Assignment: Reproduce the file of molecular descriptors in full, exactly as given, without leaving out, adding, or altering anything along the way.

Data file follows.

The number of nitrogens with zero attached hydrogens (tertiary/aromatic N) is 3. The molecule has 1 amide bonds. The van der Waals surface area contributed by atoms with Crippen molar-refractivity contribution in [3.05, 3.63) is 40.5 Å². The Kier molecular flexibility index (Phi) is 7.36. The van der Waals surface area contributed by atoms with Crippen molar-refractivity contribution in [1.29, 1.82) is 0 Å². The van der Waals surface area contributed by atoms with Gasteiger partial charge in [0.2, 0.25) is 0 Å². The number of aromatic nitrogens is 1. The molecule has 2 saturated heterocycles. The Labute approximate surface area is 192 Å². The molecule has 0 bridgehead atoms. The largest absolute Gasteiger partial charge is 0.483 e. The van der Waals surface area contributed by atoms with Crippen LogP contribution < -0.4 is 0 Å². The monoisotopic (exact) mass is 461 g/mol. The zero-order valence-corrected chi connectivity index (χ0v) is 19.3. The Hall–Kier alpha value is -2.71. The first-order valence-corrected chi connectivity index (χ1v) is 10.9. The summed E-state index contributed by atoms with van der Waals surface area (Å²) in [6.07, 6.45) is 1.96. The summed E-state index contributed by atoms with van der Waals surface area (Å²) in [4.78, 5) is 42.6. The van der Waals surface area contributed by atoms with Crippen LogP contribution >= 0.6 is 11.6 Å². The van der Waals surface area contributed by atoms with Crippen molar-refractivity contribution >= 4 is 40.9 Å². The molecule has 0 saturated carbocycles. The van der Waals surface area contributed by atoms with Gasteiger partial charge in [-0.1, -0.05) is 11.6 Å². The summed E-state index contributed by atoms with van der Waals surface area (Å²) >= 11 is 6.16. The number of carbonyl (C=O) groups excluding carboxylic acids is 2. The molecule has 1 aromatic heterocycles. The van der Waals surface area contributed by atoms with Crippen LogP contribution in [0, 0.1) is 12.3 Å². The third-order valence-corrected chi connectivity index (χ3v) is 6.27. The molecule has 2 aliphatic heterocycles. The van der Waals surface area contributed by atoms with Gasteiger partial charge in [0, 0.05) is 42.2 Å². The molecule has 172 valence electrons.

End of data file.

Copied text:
The number of nitrogens with zero attached hydrogens (tertiary/aromatic N) is 3. The molecule has 1 amide bonds. The van der Waals surface area contributed by atoms with Crippen molar-refractivity contribution in [3.05, 3.63) is 40.5 Å². The Kier molecular flexibility index (Phi) is 7.36. The van der Waals surface area contributed by atoms with Crippen molar-refractivity contribution in [1.29, 1.82) is 0 Å². The van der Waals surface area contributed by atoms with Gasteiger partial charge in [0.2, 0.25) is 0 Å². The number of aromatic nitrogens is 1. The molecule has 2 saturated heterocycles. The Labute approximate surface area is 192 Å². The molecule has 0 bridgehead atoms. The largest absolute Gasteiger partial charge is 0.483 e. The van der Waals surface area contributed by atoms with Crippen LogP contribution < -0.4 is 0 Å². The monoisotopic (exact) mass is 461 g/mol. The zero-order valence-corrected chi connectivity index (χ0v) is 19.3. The Hall–Kier alpha value is -2.71. The first-order valence-corrected chi connectivity index (χ1v) is 10.9. The summed E-state index contributed by atoms with van der Waals surface area (Å²) in [6.07, 6.45) is 1.96. The summed E-state index contributed by atoms with van der Waals surface area (Å²) in [4.78, 5) is 42.6. The van der Waals surface area contributed by atoms with Crippen LogP contribution >= 0.6 is 11.6 Å². The van der Waals surface area contributed by atoms with Crippen molar-refractivity contribution >= 4 is 40.9 Å². The molecule has 0 saturated carbocycles. The van der Waals surface area contributed by atoms with Gasteiger partial charge in [-0.1, -0.05) is 11.6 Å². The summed E-state index contributed by atoms with van der Waals surface area (Å²) >= 11 is 6.16. The number of carbonyl (C=O) groups excluding carboxylic acids is 2. The molecule has 1 aromatic heterocycles. The van der Waals surface area contributed by atoms with Crippen LogP contribution in [0, 0.1) is 12.3 Å². The third-order valence-corrected chi connectivity index (χ3v) is 6.27. The molecule has 2 aliphatic heterocycles. The van der Waals surface area contributed by atoms with Gasteiger partial charge in [0, 0.05) is 42.2 Å². The molecule has 172 valence electrons.